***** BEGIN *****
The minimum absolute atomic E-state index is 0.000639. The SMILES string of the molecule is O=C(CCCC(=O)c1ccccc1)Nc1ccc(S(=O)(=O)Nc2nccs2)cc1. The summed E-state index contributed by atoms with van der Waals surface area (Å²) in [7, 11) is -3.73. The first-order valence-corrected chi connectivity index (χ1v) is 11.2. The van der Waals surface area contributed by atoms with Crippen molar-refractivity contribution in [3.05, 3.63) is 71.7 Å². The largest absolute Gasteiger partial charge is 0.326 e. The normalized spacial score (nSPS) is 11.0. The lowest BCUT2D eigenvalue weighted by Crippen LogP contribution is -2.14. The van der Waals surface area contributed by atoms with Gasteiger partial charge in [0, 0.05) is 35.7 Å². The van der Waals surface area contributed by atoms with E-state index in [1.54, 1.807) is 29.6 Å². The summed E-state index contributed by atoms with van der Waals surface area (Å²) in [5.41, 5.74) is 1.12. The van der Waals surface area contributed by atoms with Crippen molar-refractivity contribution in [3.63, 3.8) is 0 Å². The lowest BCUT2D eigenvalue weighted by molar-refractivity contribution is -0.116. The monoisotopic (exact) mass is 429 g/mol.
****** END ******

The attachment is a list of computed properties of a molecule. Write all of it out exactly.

The minimum absolute atomic E-state index is 0.000639. The SMILES string of the molecule is O=C(CCCC(=O)c1ccccc1)Nc1ccc(S(=O)(=O)Nc2nccs2)cc1. The summed E-state index contributed by atoms with van der Waals surface area (Å²) in [7, 11) is -3.73. The first-order valence-corrected chi connectivity index (χ1v) is 11.2. The van der Waals surface area contributed by atoms with Crippen molar-refractivity contribution in [3.05, 3.63) is 71.7 Å². The largest absolute Gasteiger partial charge is 0.326 e. The normalized spacial score (nSPS) is 11.0. The lowest BCUT2D eigenvalue weighted by Crippen LogP contribution is -2.14. The van der Waals surface area contributed by atoms with Gasteiger partial charge in [0, 0.05) is 35.7 Å². The van der Waals surface area contributed by atoms with E-state index in [1.54, 1.807) is 29.6 Å². The summed E-state index contributed by atoms with van der Waals surface area (Å²) in [5.41, 5.74) is 1.12. The van der Waals surface area contributed by atoms with Crippen molar-refractivity contribution in [3.63, 3.8) is 0 Å². The lowest BCUT2D eigenvalue weighted by molar-refractivity contribution is -0.116. The monoisotopic (exact) mass is 429 g/mol.